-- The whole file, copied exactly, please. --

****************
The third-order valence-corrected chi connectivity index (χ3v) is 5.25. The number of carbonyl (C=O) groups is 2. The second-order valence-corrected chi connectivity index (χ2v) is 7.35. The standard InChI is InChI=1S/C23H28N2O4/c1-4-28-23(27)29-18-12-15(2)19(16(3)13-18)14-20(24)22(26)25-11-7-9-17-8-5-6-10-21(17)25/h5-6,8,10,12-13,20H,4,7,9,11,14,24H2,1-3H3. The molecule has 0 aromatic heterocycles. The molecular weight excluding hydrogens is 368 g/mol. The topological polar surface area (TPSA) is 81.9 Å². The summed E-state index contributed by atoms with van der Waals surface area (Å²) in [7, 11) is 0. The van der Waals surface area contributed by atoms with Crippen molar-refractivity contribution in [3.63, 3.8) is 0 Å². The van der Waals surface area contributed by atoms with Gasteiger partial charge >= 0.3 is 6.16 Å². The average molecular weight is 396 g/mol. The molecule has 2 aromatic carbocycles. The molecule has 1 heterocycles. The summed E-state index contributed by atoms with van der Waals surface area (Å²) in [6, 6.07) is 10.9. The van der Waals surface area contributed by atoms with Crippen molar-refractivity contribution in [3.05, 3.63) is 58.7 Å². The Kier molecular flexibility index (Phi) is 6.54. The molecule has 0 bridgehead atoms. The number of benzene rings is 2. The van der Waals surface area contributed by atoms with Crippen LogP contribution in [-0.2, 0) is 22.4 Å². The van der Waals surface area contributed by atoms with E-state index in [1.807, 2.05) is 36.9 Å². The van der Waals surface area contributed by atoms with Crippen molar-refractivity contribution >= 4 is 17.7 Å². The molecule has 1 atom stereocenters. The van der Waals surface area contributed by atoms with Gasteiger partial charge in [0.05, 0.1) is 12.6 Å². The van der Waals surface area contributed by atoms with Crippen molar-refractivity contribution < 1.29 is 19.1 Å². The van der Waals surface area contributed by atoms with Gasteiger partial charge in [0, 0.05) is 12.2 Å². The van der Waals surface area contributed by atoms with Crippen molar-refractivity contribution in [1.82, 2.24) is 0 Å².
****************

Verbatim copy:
The third-order valence-corrected chi connectivity index (χ3v) is 5.25. The number of carbonyl (C=O) groups is 2. The second-order valence-corrected chi connectivity index (χ2v) is 7.35. The standard InChI is InChI=1S/C23H28N2O4/c1-4-28-23(27)29-18-12-15(2)19(16(3)13-18)14-20(24)22(26)25-11-7-9-17-8-5-6-10-21(17)25/h5-6,8,10,12-13,20H,4,7,9,11,14,24H2,1-3H3. The molecule has 0 aromatic heterocycles. The molecular weight excluding hydrogens is 368 g/mol. The topological polar surface area (TPSA) is 81.9 Å². The summed E-state index contributed by atoms with van der Waals surface area (Å²) in [7, 11) is 0. The van der Waals surface area contributed by atoms with Crippen molar-refractivity contribution in [3.63, 3.8) is 0 Å². The van der Waals surface area contributed by atoms with Gasteiger partial charge >= 0.3 is 6.16 Å². The average molecular weight is 396 g/mol. The molecule has 2 aromatic carbocycles. The molecule has 1 heterocycles. The summed E-state index contributed by atoms with van der Waals surface area (Å²) in [6, 6.07) is 10.9. The van der Waals surface area contributed by atoms with Crippen molar-refractivity contribution in [3.05, 3.63) is 58.7 Å². The Kier molecular flexibility index (Phi) is 6.54. The molecule has 0 bridgehead atoms. The number of benzene rings is 2. The van der Waals surface area contributed by atoms with Crippen LogP contribution in [-0.2, 0) is 22.4 Å². The van der Waals surface area contributed by atoms with E-state index in [1.807, 2.05) is 36.9 Å². The van der Waals surface area contributed by atoms with Crippen molar-refractivity contribution >= 4 is 17.7 Å². The molecule has 1 atom stereocenters. The van der Waals surface area contributed by atoms with Gasteiger partial charge in [0.05, 0.1) is 12.6 Å². The van der Waals surface area contributed by atoms with Crippen molar-refractivity contribution < 1.29 is 19.1 Å². The van der Waals surface area contributed by atoms with Gasteiger partial charge in [0, 0.05) is 12.2 Å². The van der Waals surface area contributed by atoms with Crippen molar-refractivity contribution in [1.82, 2.24) is 0 Å².